• 30. Mazzonna v DaimlerChrysler (2012, QSC)• Lost data tape: personal info (name, address, SIN)• Petitioner alleged “inconvenience, pain, suffering and/or fear” due to the loss of personal info• motion for certification of class action dismissed• Petitioner did not meet test that she suffered damages: “inconveniences were negligible”• NB: other elements of test were satisfiedAn information management update for in-house counsel
  • 31. Implications for in-house counsel• Move the data loss risk up on your list • How will the company demonstrate due diligence? • Should we be conducting periodic audits? • Does the company have adequate insurance coverage?• Take control of the potential liability through your breach reporting protocol • Have a strong internal reporting duty • Set out clear decision-making accountability • Set out authority to promptly obtain expert assistanceAn information management update for in-house counsel
  • 32. Violence prevention as informationmanagement
  • 33. An organization’s duty of care• Worker protection duties • Take all reasonable precautions • Acquaint worker and supervisors with hazards • Duty to warn workers about the risk of violence in narrow circumstances• Parallel duties to others (students, customers…) under common law and Occupiers’ Liability ActAn information management update for in-house counsel
  • 34. Violence prevention as info management• Violence prevention through employment screening, physical security and crises response• Plus duty to process information (threat assessment) Threat Threat Inquiry Threat Assessment Management (Reliable Process (Defensible Thought) (Sound Evidence) (Threat Assessment) Response) Event that reasonably reveals a safety threatAn information management update for in-house counsel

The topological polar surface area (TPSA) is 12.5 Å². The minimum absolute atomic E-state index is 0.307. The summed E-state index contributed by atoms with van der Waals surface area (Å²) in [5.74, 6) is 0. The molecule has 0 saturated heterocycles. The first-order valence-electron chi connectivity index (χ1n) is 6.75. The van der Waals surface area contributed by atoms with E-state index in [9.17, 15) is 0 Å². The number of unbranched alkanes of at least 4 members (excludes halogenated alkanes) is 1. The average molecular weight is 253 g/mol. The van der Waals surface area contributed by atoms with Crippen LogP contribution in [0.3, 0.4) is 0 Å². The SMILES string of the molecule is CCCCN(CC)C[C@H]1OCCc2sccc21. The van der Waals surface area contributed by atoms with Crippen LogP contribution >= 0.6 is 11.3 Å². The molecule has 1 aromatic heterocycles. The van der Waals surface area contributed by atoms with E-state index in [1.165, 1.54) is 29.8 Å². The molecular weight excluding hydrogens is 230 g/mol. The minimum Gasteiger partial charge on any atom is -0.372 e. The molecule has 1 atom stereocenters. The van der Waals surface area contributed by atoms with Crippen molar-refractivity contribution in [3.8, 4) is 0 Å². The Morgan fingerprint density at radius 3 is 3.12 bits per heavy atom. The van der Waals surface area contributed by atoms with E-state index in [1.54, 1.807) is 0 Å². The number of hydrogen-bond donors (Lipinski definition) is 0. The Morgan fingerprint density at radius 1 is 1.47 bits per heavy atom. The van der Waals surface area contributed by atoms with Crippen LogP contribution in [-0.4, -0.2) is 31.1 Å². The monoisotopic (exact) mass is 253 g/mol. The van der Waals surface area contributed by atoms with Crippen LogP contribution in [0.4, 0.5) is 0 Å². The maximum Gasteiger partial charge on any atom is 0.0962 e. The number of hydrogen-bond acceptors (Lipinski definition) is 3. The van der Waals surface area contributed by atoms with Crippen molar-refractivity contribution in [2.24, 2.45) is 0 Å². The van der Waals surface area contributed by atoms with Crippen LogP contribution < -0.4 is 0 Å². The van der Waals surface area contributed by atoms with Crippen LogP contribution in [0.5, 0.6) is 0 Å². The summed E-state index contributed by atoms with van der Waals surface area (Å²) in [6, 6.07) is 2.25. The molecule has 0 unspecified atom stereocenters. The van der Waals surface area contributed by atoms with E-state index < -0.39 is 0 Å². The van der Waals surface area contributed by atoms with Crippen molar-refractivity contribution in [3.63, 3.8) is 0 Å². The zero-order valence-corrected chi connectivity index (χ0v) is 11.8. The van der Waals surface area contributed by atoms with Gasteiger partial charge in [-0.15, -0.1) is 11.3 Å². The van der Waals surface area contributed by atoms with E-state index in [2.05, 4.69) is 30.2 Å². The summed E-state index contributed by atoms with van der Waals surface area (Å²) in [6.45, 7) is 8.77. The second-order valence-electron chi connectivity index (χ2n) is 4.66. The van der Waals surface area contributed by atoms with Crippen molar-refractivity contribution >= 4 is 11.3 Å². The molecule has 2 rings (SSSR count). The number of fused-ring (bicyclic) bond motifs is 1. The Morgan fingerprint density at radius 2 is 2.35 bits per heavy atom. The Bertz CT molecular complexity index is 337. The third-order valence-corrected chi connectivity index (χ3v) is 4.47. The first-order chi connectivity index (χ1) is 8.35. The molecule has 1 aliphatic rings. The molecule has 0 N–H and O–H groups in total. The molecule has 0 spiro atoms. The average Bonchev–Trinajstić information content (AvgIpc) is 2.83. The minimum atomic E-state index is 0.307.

• 35. Violence prevention as info management• Getting the “input” right is a challenge. The standard of care probably requires a form of surveillance, but what’s the scope?An information management update for in-house counsel
  • 36. Threat assessment process must be sound• Reasonable assessment in all the circumstances, especially considering time • Fact based and investigative • Team based and multi-disciplinary (HR, Legal, Security, OH&S) • Qualified by knowledge and experience of assessors • Collaborative (with subject) when feasible • DocumentedAn information management update for in-house counsel
  • 37. Recent lessons – set mandate very clearlyAn information management update for in-house counsel
  • 38. Recent lessons – careful handoff to police• When you don’t have the control normally associated with internal matters• What to do • Convey all relevant facts (behaviors, risk factors, victim impact) • May convey defensible opinions (with credentials) • Outline the limits of your resources, your jurisdictionAn information management update for in-house counsel
  • 39. Key readings• The Final Report and Findings of the Safe School Initiative (US Secret Service and DOE, 2002)• Workplace Violence – Issues in Response (US FBI, 2004)• Workplace Violence Prevention and Intervention (ASIS/SHRM WVP1.1-2011)• Clinical Risk Management (Sainsbury Centre for Mental Health, 2000)An information management update for in-house counsel
  • 40. Medical information management
  • 41. Key considerations• Define the roles - employer, employee, third party administrator• Education - inform employees of party roles• Consent forms• File managementAn information management update for in-house counsel
  • 42. Role definition Medical Employer Advisor Employee HCPAn information management update for in-house counsel
  • 43. Telus Inc and TWA (2011, Goodfellow)• Arbitrator says grievor retains fundamental control over highlight private information in custody of employer• To prepare for arbitration, an employer should seek employee consent• Question – Why can’t an employer rely on the its prior obtained consent to receive and use the information for employment-related purposes?• In practice – We need to get better about the consent obtained at the time information is received.An information management update for in-house counsel
  • 44. Complex Services Inc (2012, Surdykowski)• Arbitrator Surdykowski says • Jones v Tsige does not alter the rules for obtaining employee medical information in employees’ favour • Law is clear and is set out in • Hamilton Health Sciences (2007, Surdykowski) • Providence Care (2011, Surdykowski)An information management update for in-house counsel
  • 45. An Information Management Updatefor In-House CounselSeptember 19, 2012F. Cesario, D. Michaluk, A. Tibble